Simply listing a home on the MLS is not enough. A targeted marketing plan designed to reach the right buyers is essential. This involves understanding the unique selling points of your property and leveraging various platforms to generate interest. Some agents don't do an adequate job of marketing.
The last common denominator is awful photography. In an era where online listings dominate home searches, professional-quality photos are crucial. Investing in professional photography, including drone footage and virtual tours, can greatly improve the visibility and appeal of your listing."


With pricing of a home being one of the major selling factors, if pricing was done correctly and a home did not sell then the home seller should consider whether the marketing was as effective as it could have been.  Over 90% of home buying begins online and all home marketing efforts must start here.  High quality photos and videos should be taken of the home in order to provide the best presentation online.  Prior to taking photos and/or videos the home must be decluttered, freshened up and neatly staged so that the pictures look great.  If high quality cameras are not being used to capture key rooms and features of the home, homebuyers will not be drawn in and definitely not want to visit the house in person.  Blurry, dark, unfocused pictures are eye marketing tipscatching for the wrong reasons and will hurt the marketing presentation of a home.

The act of putting a sign in the front yard of a home and listing some information on a few internet websites is also not a true marketing plan.  The idea for home marketing should be to get the home in front of as many homebuyers as possible so the right buyer wants to visit the home.  Blasting a home for sale around the world is also not helpful since a majority of buyers already live close by to the home or are looking in local search sites for a home if they are planning to move to the area.  Home sellers should understand the marketing plan their real estate agent is using or if selling for sale by owner they need to market the home accordingly.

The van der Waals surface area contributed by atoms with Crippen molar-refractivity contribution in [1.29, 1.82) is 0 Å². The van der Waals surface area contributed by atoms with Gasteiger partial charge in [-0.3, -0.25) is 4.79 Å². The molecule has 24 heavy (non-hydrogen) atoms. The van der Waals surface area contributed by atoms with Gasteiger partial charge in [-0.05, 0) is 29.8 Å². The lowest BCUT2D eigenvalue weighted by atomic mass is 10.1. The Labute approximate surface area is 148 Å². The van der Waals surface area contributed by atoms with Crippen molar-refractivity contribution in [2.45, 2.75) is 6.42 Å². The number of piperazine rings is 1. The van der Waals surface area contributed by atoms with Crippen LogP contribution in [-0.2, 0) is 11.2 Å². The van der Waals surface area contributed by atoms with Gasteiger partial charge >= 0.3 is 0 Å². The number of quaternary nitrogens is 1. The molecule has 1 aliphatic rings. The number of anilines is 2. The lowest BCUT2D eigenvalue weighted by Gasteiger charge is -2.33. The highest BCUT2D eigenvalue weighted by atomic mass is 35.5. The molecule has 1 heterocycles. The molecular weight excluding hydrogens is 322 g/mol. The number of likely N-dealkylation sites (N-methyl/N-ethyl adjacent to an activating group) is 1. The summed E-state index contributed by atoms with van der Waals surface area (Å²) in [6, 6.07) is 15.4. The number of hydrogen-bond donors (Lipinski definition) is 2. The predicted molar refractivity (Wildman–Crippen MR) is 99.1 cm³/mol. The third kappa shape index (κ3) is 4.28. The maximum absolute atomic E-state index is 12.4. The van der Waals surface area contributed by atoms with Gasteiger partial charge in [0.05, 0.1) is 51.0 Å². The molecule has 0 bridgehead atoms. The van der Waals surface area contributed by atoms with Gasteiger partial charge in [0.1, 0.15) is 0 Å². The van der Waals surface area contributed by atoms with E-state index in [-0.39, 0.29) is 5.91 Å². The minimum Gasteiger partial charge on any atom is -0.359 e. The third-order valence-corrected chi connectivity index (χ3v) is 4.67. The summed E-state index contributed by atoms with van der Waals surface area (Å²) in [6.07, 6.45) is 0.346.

Open houses do not sell homes and having an open house is not a marketing plan for selling a home. With less than 5% of homes being sold through an open house, the open house is more of a strategy for real estate agents to find more buyer clients.  Proper home presentation both online and for the in-person visit are more effective at drawing in real buyers rather than random people at an open house who may or may not qualify to buy your home.


A show-ready home means the home is properly cleaned up and prepared so that when homebuyers come through they can see themselves living in the home.  If a home has custom collections, personal pictures, unique decorations or unique paint colors/wallpaper on the walls that usually will only serve to distract buyers.  Personal pictures, unique decorations and collections need to be taken down and put away so the home can be seen for what it is, a living space.  Non-traditional colors for walls should be repainted in neutral colors or if wallpaper is present the wallpaper should be removed and replaced with neutral colored paint.

While no home is expected to be perfect, plans should be made as to how to quickly clean up a home so that when buyers do come by the home looks good.  A home seller would be best to pack all clutter up and put it in storage or in their next home if that is possible.  Moving clutter from out in the open into jam packed closets won’t be helpful as buyers fully expect to see the inside of closets.  Minor repair issues in a home should be addressed before the home is put up for sale.  Odors/stains from pets and cooking should be taken care of as well to present a neutral smell.   

Exterior curb appeal also plays into the decision-making process for buyers.  Mowed lawn, leaves cleaned, fresh mulch, nice flowers go a long way towards saying the homeowner took care of their house both inside and outside.  The curb appeal will draw buyers in from the very first picture online and at the very first visit so landscape maintenance must be kept up at all times.